Chateau Quintus, the Saint Emilion Wine estate developed by Domaine Clarence Dillon, expects its 2019 wines to show great homogeneity and overall good quality following an exceptionally hot summer and particularly warm September, according to Estate Manager Francois Capdemourlin.
After a cold spring, when burners had to be lit in the vineyard to ward off frost, there was a “very hot summer for weeks and weeks,” with temperatures rising above 40 degrees Celsius, according to Capdemourlin. A wetter period in August was followed by scorching September temperatures, which climbed above 30 degrees Celsius and which dried out the grapes, prior to rains on Sept. 22.
“It was a Sunday” in late September when the rain finally came, he recalled at a London tasting of wines on Nov. 27 dating back through the nine-year history of the estate. “We had a big smile. All the berries were losing their juice.”
Quintus achieved yields off between 36 and 37 hectolitres per hectare in 2019, with no disease during the year in the vineyard, according to Capdemourlin.
The unusual heat drove alcohol levels higher, while the late September rains helped to bring them down again to more manageable levels. “We have to adapt to the climate,” Capdemourlin said.
The average age of vines at Quintus is 29 years, with the oldest over 50 years old.
Domaine Clarence Dillon, which owns Chateau Haut-Brion and Chateau La Mission Haut-Brion, bought part of what is now Chateau Quintus in 2011 and then added a second neighboring vineyard in 2013 to enlarge the estate.
Quintus cover 28 hectares (70 acres) spread across the limestone ridge near Chateau Angelus and Chateau Canon, with slopes down to the valley giving the vineyard clay and sandy soils as well.
Quintus produces on average 35,000 bottles a year of its main wine, plus another 40,000 bottles a year of its second wine Dragon.
That compares with the 100,000 bottles of first wine Haut-Brion produces from its 50 hectares, and 50,000 bottles of La Mission produced from its 25 hectares.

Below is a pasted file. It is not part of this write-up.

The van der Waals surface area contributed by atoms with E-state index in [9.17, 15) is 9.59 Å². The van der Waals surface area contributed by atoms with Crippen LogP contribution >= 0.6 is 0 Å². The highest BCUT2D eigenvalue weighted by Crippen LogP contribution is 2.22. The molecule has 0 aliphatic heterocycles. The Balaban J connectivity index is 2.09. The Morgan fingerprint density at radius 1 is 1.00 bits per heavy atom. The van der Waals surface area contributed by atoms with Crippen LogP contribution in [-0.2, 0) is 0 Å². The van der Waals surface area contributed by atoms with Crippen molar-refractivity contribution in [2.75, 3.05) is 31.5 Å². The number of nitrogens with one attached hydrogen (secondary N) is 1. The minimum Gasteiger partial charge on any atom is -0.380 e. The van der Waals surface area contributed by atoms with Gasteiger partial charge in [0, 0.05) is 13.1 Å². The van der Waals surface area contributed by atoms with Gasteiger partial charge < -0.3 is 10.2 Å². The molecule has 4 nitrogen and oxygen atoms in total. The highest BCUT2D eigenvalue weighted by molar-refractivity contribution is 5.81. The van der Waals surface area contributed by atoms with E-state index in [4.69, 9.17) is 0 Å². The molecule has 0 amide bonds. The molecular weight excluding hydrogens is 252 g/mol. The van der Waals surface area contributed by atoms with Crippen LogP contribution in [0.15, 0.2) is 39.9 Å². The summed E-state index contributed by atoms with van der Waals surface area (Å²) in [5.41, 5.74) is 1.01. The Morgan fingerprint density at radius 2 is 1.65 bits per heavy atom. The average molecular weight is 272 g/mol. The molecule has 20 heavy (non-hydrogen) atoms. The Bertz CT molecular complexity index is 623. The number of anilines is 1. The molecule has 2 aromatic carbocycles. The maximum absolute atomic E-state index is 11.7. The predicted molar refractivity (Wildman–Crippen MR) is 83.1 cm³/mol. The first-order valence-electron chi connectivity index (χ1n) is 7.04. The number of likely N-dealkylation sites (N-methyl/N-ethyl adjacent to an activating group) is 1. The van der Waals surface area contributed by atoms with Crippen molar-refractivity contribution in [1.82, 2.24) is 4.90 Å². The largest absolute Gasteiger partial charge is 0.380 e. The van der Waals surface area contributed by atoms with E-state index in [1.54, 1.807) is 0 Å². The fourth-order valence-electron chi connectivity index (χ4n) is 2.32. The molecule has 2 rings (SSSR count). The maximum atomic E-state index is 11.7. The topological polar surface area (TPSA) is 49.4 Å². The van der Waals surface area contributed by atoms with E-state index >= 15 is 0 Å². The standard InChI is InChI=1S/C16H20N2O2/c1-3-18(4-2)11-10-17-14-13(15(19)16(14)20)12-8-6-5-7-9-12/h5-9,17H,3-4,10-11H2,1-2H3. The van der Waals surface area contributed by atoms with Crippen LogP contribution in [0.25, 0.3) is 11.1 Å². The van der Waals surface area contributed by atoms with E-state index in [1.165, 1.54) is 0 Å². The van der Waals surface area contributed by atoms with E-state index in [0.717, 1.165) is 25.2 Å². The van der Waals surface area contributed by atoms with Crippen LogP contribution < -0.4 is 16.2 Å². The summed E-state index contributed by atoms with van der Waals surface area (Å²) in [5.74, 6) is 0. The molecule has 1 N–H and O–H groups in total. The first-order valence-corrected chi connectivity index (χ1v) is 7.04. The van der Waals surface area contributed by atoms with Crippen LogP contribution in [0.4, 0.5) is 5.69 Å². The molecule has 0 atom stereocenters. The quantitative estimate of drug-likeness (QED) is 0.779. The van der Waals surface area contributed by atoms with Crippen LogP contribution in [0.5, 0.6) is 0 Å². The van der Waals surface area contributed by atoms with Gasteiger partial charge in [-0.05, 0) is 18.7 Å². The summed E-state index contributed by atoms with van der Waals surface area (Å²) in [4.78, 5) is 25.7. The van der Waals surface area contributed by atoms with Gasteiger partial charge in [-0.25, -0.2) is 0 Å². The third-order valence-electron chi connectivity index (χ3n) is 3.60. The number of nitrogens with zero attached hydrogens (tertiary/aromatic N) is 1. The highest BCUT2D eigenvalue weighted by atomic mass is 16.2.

Chateau La Tour Figeac, a Saint Emilion wine estate owned by German industrialist Otto Rettenmaier, is shifting the balance of its vineyard more toward cabernet franc and away from merlot following the frost-hit 2017 vintage.
The grand cru wine estate, covering 14.6 hectares (36 acres) near Chateau Figeac, lost around 95% of its harvest in 2017 to a sharp spring frost which blighted many other vineyards in the Bordeaux region, although most less severely.
The wine estate made just 2,000 bottles of wine that year, according to Director Pierre Blois, compared to normal production of closer to 60,000. While 65% of the vineyard is merlot and 35% cabernet franc, damage to the crop in 2017 was so great that the blend was determined essentially by what had survived: eight barrels of cabernet franc and two barrels of merlot.
“I’m smiling now, I wasn’t smiling then” said Blois at a tasting of the 2017 vintage held in Brussels Feb. 18 by Bordeaux wine trade group l’Union des Grands Crus de Bordeaux. “ You can make very fine wine with cabernet franc.”
Next year La Tour Figeac is converting a one-hectare parcel of vines to cabernet franc from merlot, and has similar plans for more conversion in future years.
Blois said while parts of the vineyard suit merlot, “we want to move toward 50-50.” The land at La Tour Figeac is a mixture of gravel and sand on a clay subsoil.
He also said increasing temperatures in Bordeaux in recent years were helping cabernet franc, which can struggle to ripen in cooler, wetter vintages.
The vineyard was created in 1879 when it was separated out from neighboring Chateau Figeac. It has been owned by the Rettenmaier family since 1973.
Bordeaux fell to a record low 38.3% of trade on the London-based online wine market Liv-ex in the week to Thursday Feb. 13 from 48.8% the previous week and 54.2% in January, according to Liv-ex’s Talking Trade report.
Higher sterling against the euro on the outlook for increased U. K. government spending, the potential for U.S. trade tariffs against the European Union and the effect of the Coronavirus on many aspects of global activity all hit the Bordeaux market, according to Liv-ex.
“Bordeaux wines are popular in Asia, and with the outbreak of the Coronavirus, demand continues to falter,” Liv-ex said.